To climb with difficulty or in a clumsy manner by using both hands and feet
The word clamber is derived from the Middle English words clamberen and clameren, which are akin to the German word klammern denoting the action of hooking oneself on or clinging firmly (Webster 1962). In relation to movement, it extends to a relatively awkward way of climbing, hooking, and clinging by using both hands and feet. Therefore, clambering appears to represent a mode of locomotion which incorporates the unstable, rather maladroit, way of negotiating rough and irregular vertical surfaces (e.g., cliffs) or navigating through unstable flexible branches in trees. Efficient clambering apparently requires cautious movements and strong holds.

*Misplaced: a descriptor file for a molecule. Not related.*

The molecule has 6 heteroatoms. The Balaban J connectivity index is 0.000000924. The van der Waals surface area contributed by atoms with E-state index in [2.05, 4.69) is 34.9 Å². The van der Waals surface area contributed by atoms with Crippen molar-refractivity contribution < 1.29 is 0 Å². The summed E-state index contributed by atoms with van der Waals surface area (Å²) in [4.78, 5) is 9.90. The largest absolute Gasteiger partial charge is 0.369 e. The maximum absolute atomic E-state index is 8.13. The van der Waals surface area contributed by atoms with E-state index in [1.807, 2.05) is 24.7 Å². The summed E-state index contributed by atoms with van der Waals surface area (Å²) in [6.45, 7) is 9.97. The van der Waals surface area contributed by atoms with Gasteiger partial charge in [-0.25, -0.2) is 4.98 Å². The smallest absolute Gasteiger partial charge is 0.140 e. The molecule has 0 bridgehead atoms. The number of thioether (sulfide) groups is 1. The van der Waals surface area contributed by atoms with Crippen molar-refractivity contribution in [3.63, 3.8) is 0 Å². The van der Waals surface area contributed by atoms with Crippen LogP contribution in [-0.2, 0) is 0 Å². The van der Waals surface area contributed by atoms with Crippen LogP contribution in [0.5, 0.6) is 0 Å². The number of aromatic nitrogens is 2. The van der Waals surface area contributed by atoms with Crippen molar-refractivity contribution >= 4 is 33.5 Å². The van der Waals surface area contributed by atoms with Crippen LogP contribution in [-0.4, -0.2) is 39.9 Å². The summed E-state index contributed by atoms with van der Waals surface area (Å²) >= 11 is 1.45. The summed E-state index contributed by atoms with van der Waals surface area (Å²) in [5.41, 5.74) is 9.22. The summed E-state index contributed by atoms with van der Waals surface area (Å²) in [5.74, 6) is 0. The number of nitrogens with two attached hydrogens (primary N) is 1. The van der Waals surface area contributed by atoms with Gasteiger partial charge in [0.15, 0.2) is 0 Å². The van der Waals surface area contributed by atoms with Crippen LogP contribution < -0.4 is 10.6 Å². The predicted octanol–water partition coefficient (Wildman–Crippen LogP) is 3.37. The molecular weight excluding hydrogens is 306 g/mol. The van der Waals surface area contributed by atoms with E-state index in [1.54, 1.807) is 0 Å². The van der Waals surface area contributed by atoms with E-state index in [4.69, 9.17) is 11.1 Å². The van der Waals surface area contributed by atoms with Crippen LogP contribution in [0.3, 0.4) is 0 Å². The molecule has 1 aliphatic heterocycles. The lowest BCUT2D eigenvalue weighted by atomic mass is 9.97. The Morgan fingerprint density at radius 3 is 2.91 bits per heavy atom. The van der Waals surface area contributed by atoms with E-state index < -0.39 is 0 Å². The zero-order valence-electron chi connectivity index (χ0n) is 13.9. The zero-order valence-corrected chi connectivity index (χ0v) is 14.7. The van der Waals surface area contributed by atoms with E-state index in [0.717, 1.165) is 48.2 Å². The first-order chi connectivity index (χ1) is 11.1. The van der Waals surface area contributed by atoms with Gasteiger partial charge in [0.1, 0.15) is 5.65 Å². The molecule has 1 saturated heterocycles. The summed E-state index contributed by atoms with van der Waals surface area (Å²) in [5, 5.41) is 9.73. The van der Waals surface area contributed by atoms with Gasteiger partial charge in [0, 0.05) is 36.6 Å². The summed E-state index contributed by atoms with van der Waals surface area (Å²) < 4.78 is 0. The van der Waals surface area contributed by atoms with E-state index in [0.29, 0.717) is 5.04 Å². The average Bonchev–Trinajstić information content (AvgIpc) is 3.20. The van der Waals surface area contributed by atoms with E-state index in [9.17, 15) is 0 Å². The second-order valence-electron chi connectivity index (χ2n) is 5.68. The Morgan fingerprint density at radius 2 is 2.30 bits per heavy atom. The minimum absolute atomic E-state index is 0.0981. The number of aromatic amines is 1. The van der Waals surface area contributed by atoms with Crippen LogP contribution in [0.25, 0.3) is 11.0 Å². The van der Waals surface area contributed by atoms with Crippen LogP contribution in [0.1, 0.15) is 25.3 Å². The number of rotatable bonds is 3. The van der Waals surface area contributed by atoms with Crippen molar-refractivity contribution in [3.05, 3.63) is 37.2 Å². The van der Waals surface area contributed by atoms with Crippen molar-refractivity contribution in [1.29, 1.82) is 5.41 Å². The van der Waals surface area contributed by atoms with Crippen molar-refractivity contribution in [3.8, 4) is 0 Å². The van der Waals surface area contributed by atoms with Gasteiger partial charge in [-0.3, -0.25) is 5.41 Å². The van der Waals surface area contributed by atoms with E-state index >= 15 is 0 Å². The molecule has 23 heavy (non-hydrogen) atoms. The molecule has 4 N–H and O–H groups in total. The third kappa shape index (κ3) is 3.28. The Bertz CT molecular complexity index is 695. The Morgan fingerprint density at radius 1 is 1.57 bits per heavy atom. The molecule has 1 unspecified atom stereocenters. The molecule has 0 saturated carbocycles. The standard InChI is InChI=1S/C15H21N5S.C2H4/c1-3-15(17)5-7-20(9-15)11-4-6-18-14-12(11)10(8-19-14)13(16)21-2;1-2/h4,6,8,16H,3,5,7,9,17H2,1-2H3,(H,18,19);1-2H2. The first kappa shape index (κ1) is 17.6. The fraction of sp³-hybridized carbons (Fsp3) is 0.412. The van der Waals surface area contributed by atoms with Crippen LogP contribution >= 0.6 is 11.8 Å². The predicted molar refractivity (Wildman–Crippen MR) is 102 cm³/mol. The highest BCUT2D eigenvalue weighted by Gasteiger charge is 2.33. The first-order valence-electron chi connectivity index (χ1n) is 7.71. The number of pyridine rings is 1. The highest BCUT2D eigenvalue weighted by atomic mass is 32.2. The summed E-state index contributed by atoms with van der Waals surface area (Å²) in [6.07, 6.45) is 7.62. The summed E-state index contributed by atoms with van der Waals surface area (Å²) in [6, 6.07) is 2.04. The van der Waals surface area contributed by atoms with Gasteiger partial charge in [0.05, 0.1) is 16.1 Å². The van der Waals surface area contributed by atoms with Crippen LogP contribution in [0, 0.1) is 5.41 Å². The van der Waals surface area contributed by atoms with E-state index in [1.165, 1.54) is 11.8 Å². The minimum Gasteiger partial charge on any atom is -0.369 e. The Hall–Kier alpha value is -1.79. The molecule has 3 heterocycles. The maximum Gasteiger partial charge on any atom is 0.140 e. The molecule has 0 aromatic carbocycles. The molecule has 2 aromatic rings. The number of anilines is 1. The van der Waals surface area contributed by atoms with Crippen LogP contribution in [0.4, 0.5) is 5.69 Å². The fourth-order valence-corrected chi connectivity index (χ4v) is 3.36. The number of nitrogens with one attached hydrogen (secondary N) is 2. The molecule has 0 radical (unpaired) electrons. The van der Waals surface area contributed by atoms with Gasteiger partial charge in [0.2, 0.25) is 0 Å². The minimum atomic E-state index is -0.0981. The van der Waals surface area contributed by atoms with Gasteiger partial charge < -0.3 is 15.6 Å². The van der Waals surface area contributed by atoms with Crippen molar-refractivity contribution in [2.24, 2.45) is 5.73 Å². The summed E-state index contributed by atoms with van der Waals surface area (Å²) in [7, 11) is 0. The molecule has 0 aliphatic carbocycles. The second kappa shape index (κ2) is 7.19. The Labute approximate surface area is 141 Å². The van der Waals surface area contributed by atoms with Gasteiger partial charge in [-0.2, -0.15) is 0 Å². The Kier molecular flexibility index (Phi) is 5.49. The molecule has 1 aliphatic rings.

Locomotion in Treetops
In the literature related to animal, and mainly mammalian locomotion, clambering describes body displacement in multiple directions (upward, horizontal, downward) using irregular quadrupedal (i.e., four-limbed) movements...
- Webster, N. (1962). Webster’s new twentieth century dictionary of the English language. Unabridged (2nd ed.). Cleveland: The World Publishing Company.Google Scholar